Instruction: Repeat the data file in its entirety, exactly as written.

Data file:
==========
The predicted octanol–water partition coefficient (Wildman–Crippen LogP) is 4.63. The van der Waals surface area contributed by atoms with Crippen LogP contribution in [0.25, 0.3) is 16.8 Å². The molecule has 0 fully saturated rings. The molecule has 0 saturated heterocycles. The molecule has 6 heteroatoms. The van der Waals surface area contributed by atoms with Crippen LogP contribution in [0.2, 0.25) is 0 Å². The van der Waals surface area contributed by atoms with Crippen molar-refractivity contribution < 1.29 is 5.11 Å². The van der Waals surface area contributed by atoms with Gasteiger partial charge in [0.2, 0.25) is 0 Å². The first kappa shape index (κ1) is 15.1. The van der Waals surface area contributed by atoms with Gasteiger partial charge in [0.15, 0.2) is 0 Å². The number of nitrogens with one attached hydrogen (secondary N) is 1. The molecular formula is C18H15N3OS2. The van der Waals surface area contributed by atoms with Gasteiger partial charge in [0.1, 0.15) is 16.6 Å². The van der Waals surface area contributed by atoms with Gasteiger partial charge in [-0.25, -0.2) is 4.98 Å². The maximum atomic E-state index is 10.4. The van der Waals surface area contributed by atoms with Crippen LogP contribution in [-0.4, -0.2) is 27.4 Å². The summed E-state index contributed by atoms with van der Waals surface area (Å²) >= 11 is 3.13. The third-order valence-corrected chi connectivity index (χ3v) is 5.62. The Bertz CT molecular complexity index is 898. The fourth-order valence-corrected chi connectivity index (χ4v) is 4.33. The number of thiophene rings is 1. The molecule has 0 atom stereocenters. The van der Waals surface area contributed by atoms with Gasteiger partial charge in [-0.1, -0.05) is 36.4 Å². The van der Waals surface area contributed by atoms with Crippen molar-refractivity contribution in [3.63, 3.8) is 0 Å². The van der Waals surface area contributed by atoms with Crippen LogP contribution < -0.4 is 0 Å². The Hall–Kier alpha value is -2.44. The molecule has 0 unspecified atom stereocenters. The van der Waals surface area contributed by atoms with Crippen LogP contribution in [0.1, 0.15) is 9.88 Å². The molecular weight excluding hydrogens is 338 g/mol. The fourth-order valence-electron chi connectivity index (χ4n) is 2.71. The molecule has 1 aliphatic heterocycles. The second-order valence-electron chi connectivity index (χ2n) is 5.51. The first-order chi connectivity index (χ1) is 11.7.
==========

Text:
The predicted octanol–water partition coefficient (Wildman–Crippen LogP) is 4.63. The van der Waals surface area contributed by atoms with Crippen LogP contribution in [0.25, 0.3) is 16.8 Å². The molecule has 0 fully saturated rings. The molecule has 0 saturated heterocycles. The molecule has 6 heteroatoms. The van der Waals surface area contributed by atoms with Crippen LogP contribution in [0.2, 0.25) is 0 Å². The van der Waals surface area contributed by atoms with Crippen molar-refractivity contribution < 1.29 is 5.11 Å². The van der Waals surface area contributed by atoms with Gasteiger partial charge in [0.2, 0.25) is 0 Å². The first kappa shape index (κ1) is 15.1. The van der Waals surface area contributed by atoms with Gasteiger partial charge in [0.15, 0.2) is 0 Å². The number of nitrogens with one attached hydrogen (secondary N) is 1. The molecular formula is C18H15N3OS2. The van der Waals surface area contributed by atoms with Gasteiger partial charge in [0.1, 0.15) is 16.6 Å². The van der Waals surface area contributed by atoms with Gasteiger partial charge in [-0.25, -0.2) is 4.98 Å². The maximum atomic E-state index is 10.4. The van der Waals surface area contributed by atoms with Crippen LogP contribution in [-0.4, -0.2) is 27.4 Å². The summed E-state index contributed by atoms with van der Waals surface area (Å²) >= 11 is 3.13. The third-order valence-corrected chi connectivity index (χ3v) is 5.62. The Bertz CT molecular complexity index is 898. The fourth-order valence-corrected chi connectivity index (χ4v) is 4.33. The number of thiophene rings is 1. The molecule has 0 atom stereocenters. The van der Waals surface area contributed by atoms with Gasteiger partial charge in [-0.1, -0.05) is 36.4 Å². The van der Waals surface area contributed by atoms with Crippen molar-refractivity contribution in [3.63, 3.8) is 0 Å². The van der Waals surface area contributed by atoms with Crippen LogP contribution < -0.4 is 0 Å². The Hall–Kier alpha value is -2.44. The molecule has 0 unspecified atom stereocenters. The van der Waals surface area contributed by atoms with Crippen LogP contribution in [0.1, 0.15) is 9.88 Å². The molecular weight excluding hydrogens is 338 g/mol. The fourth-order valence-electron chi connectivity index (χ4n) is 2.71. The molecule has 1 aliphatic heterocycles. The second-order valence-electron chi connectivity index (χ2n) is 5.51. The first-order chi connectivity index (χ1) is 11.7.